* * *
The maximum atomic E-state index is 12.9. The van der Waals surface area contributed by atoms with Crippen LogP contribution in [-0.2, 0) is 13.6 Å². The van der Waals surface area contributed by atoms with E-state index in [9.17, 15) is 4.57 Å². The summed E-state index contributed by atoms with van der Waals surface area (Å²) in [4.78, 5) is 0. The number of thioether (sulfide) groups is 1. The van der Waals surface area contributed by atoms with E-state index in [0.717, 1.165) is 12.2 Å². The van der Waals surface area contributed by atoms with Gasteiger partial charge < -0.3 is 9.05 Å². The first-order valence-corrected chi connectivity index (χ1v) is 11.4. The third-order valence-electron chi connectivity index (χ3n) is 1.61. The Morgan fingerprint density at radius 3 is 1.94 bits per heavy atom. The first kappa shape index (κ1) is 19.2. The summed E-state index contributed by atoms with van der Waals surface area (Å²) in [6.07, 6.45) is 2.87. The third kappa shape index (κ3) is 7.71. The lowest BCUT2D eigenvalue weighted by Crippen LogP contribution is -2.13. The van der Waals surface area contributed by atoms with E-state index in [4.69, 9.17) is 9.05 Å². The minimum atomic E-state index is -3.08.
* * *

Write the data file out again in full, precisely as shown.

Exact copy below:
The maximum atomic E-state index is 12.9. The van der Waals surface area contributed by atoms with Crippen LogP contribution in [-0.2, 0) is 13.6 Å². The van der Waals surface area contributed by atoms with E-state index in [9.17, 15) is 4.57 Å². The summed E-state index contributed by atoms with van der Waals surface area (Å²) in [4.78, 5) is 0. The number of thioether (sulfide) groups is 1. The van der Waals surface area contributed by atoms with E-state index in [0.717, 1.165) is 12.2 Å². The van der Waals surface area contributed by atoms with Gasteiger partial charge < -0.3 is 9.05 Å². The first-order valence-corrected chi connectivity index (χ1v) is 11.4. The third-order valence-electron chi connectivity index (χ3n) is 1.61. The Morgan fingerprint density at radius 3 is 1.94 bits per heavy atom. The first kappa shape index (κ1) is 19.2. The summed E-state index contributed by atoms with van der Waals surface area (Å²) in [6.07, 6.45) is 2.87. The third kappa shape index (κ3) is 7.71. The lowest BCUT2D eigenvalue weighted by Crippen LogP contribution is -2.13. The van der Waals surface area contributed by atoms with E-state index in [4.69, 9.17) is 9.05 Å². The minimum atomic E-state index is -3.08.